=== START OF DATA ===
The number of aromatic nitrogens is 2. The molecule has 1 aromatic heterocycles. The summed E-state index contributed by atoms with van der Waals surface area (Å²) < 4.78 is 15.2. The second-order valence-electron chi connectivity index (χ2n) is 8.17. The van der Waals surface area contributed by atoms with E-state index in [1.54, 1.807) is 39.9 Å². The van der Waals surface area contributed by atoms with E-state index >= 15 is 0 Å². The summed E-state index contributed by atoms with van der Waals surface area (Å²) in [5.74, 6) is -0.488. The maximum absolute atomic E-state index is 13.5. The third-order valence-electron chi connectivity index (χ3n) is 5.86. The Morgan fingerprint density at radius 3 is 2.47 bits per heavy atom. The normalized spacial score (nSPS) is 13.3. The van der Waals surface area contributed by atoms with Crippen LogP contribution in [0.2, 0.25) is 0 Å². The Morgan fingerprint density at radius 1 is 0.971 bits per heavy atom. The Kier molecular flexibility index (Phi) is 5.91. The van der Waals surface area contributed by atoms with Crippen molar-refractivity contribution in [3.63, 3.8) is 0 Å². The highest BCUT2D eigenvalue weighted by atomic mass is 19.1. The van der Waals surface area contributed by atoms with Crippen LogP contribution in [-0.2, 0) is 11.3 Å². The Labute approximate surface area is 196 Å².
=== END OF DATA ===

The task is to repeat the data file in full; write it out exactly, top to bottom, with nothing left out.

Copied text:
The number of aromatic nitrogens is 2. The molecule has 1 aromatic heterocycles. The summed E-state index contributed by atoms with van der Waals surface area (Å²) < 4.78 is 15.2. The second-order valence-electron chi connectivity index (χ2n) is 8.17. The van der Waals surface area contributed by atoms with E-state index in [1.54, 1.807) is 39.9 Å². The van der Waals surface area contributed by atoms with E-state index >= 15 is 0 Å². The summed E-state index contributed by atoms with van der Waals surface area (Å²) in [5.74, 6) is -0.488. The maximum absolute atomic E-state index is 13.5. The third-order valence-electron chi connectivity index (χ3n) is 5.86. The Morgan fingerprint density at radius 3 is 2.47 bits per heavy atom. The normalized spacial score (nSPS) is 13.3. The van der Waals surface area contributed by atoms with Crippen LogP contribution in [0.2, 0.25) is 0 Å². The Morgan fingerprint density at radius 1 is 0.971 bits per heavy atom. The Kier molecular flexibility index (Phi) is 5.91. The van der Waals surface area contributed by atoms with Crippen molar-refractivity contribution in [3.63, 3.8) is 0 Å². The highest BCUT2D eigenvalue weighted by atomic mass is 19.1. The van der Waals surface area contributed by atoms with Crippen LogP contribution in [-0.2, 0) is 11.3 Å². The Labute approximate surface area is 196 Å².